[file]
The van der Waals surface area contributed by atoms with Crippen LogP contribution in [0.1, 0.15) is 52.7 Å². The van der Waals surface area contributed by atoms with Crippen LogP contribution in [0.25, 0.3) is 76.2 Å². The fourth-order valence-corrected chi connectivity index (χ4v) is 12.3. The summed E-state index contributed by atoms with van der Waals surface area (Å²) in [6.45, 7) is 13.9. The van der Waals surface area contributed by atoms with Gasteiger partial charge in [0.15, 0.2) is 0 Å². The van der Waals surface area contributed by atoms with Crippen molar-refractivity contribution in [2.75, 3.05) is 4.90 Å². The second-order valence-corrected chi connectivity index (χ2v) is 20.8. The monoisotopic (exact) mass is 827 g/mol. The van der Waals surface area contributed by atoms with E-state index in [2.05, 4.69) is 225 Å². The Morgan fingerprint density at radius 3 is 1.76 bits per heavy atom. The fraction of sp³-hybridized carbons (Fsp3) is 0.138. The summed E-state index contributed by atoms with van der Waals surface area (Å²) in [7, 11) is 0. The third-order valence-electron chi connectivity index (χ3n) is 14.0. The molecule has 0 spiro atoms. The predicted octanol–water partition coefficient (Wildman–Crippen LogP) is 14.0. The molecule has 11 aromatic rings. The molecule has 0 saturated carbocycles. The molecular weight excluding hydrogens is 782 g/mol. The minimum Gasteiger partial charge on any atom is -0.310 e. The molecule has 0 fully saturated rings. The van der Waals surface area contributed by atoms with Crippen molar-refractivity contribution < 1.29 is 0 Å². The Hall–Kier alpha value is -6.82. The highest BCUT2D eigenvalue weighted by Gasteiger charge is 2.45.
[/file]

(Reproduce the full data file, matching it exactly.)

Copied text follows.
The van der Waals surface area contributed by atoms with Crippen LogP contribution in [0.1, 0.15) is 52.7 Å². The van der Waals surface area contributed by atoms with Crippen LogP contribution in [0.25, 0.3) is 76.2 Å². The fourth-order valence-corrected chi connectivity index (χ4v) is 12.3. The summed E-state index contributed by atoms with van der Waals surface area (Å²) in [6.45, 7) is 13.9. The van der Waals surface area contributed by atoms with Gasteiger partial charge in [0.15, 0.2) is 0 Å². The van der Waals surface area contributed by atoms with Crippen molar-refractivity contribution in [2.75, 3.05) is 4.90 Å². The second-order valence-corrected chi connectivity index (χ2v) is 20.8. The monoisotopic (exact) mass is 827 g/mol. The van der Waals surface area contributed by atoms with E-state index in [2.05, 4.69) is 225 Å². The Morgan fingerprint density at radius 3 is 1.76 bits per heavy atom. The fraction of sp³-hybridized carbons (Fsp3) is 0.138. The summed E-state index contributed by atoms with van der Waals surface area (Å²) in [7, 11) is 0. The third-order valence-electron chi connectivity index (χ3n) is 14.0. The molecule has 0 spiro atoms. The predicted octanol–water partition coefficient (Wildman–Crippen LogP) is 14.0. The molecule has 11 aromatic rings. The molecule has 0 saturated carbocycles. The molecular weight excluding hydrogens is 782 g/mol. The minimum Gasteiger partial charge on any atom is -0.310 e. The molecule has 0 fully saturated rings. The van der Waals surface area contributed by atoms with Crippen molar-refractivity contribution < 1.29 is 0 Å². The Hall–Kier alpha value is -6.82. The highest BCUT2D eigenvalue weighted by Gasteiger charge is 2.45.